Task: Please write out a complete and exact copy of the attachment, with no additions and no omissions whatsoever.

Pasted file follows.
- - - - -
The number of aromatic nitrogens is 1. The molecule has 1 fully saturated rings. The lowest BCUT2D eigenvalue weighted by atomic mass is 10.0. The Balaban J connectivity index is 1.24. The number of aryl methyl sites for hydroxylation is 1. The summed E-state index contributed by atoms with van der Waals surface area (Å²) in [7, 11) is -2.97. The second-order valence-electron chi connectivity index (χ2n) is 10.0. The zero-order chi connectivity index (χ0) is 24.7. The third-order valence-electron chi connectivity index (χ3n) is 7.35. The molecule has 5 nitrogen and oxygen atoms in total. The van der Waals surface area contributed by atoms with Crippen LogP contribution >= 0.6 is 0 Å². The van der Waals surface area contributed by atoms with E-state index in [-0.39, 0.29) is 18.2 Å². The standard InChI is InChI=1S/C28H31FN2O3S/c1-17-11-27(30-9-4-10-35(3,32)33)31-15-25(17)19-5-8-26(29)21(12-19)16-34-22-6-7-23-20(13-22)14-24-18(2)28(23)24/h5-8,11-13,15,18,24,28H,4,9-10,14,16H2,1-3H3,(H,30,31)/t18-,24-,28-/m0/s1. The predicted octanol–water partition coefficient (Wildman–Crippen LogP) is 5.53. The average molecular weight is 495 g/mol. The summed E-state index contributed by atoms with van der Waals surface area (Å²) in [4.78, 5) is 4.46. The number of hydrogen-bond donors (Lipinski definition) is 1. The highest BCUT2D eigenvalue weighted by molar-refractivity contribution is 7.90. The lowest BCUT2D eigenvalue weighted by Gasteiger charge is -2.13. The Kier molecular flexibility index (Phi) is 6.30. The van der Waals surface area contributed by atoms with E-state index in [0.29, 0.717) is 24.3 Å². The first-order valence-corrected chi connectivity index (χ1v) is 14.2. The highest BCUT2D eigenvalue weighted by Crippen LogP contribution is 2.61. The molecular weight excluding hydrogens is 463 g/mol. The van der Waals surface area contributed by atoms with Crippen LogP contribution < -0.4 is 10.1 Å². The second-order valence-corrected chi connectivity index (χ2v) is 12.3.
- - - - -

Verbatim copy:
The number of aromatic nitrogens is 1. The molecule has 1 fully saturated rings. The lowest BCUT2D eigenvalue weighted by atomic mass is 10.0. The Balaban J connectivity index is 1.24. The number of aryl methyl sites for hydroxylation is 1. The summed E-state index contributed by atoms with van der Waals surface area (Å²) in [7, 11) is -2.97. The second-order valence-electron chi connectivity index (χ2n) is 10.0. The zero-order chi connectivity index (χ0) is 24.7. The third-order valence-electron chi connectivity index (χ3n) is 7.35. The molecule has 5 nitrogen and oxygen atoms in total. The van der Waals surface area contributed by atoms with Crippen LogP contribution >= 0.6 is 0 Å². The van der Waals surface area contributed by atoms with E-state index in [-0.39, 0.29) is 18.2 Å². The standard InChI is InChI=1S/C28H31FN2O3S/c1-17-11-27(30-9-4-10-35(3,32)33)31-15-25(17)19-5-8-26(29)21(12-19)16-34-22-6-7-23-20(13-22)14-24-18(2)28(23)24/h5-8,11-13,15,18,24,28H,4,9-10,14,16H2,1-3H3,(H,30,31)/t18-,24-,28-/m0/s1. The predicted octanol–water partition coefficient (Wildman–Crippen LogP) is 5.53. The average molecular weight is 495 g/mol. The summed E-state index contributed by atoms with van der Waals surface area (Å²) in [4.78, 5) is 4.46. The number of hydrogen-bond donors (Lipinski definition) is 1. The highest BCUT2D eigenvalue weighted by molar-refractivity contribution is 7.90. The lowest BCUT2D eigenvalue weighted by Gasteiger charge is -2.13. The Kier molecular flexibility index (Phi) is 6.30. The van der Waals surface area contributed by atoms with E-state index in [0.29, 0.717) is 24.3 Å². The first-order valence-corrected chi connectivity index (χ1v) is 14.2. The highest BCUT2D eigenvalue weighted by Crippen LogP contribution is 2.61. The molecular weight excluding hydrogens is 463 g/mol. The van der Waals surface area contributed by atoms with Crippen LogP contribution < -0.4 is 10.1 Å². The second-order valence-corrected chi connectivity index (χ2v) is 12.3.